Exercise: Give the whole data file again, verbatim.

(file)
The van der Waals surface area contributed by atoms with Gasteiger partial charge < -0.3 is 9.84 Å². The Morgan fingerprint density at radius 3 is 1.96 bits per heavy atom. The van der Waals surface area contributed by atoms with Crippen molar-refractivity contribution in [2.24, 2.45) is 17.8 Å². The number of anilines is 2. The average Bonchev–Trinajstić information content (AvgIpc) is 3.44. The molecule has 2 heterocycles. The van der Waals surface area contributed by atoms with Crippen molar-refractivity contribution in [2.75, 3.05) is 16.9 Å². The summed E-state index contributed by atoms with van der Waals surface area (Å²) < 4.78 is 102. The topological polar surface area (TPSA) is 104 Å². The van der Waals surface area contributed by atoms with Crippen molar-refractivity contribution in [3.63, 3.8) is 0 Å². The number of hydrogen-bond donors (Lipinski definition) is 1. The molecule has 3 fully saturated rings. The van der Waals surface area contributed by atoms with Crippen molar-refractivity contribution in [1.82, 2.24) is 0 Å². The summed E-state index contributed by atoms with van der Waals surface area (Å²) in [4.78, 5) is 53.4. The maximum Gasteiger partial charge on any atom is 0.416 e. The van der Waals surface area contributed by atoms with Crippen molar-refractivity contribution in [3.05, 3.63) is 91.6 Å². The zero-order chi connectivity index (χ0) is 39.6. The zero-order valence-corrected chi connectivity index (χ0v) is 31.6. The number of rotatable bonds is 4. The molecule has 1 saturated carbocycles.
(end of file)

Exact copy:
The van der Waals surface area contributed by atoms with Gasteiger partial charge < -0.3 is 9.84 Å². The Morgan fingerprint density at radius 3 is 1.96 bits per heavy atom. The van der Waals surface area contributed by atoms with Crippen molar-refractivity contribution in [2.24, 2.45) is 17.8 Å². The number of anilines is 2. The average Bonchev–Trinajstić information content (AvgIpc) is 3.44. The molecule has 2 heterocycles. The van der Waals surface area contributed by atoms with Crippen molar-refractivity contribution in [2.75, 3.05) is 16.9 Å². The summed E-state index contributed by atoms with van der Waals surface area (Å²) < 4.78 is 102. The topological polar surface area (TPSA) is 104 Å². The van der Waals surface area contributed by atoms with Crippen molar-refractivity contribution in [3.63, 3.8) is 0 Å². The number of hydrogen-bond donors (Lipinski definition) is 1. The molecule has 3 fully saturated rings. The van der Waals surface area contributed by atoms with Crippen molar-refractivity contribution in [1.82, 2.24) is 0 Å². The summed E-state index contributed by atoms with van der Waals surface area (Å²) in [4.78, 5) is 53.4. The maximum Gasteiger partial charge on any atom is 0.416 e. The van der Waals surface area contributed by atoms with Crippen molar-refractivity contribution in [3.05, 3.63) is 91.6 Å². The zero-order chi connectivity index (χ0) is 39.6. The zero-order valence-corrected chi connectivity index (χ0v) is 31.6. The number of rotatable bonds is 4. The molecule has 1 saturated carbocycles.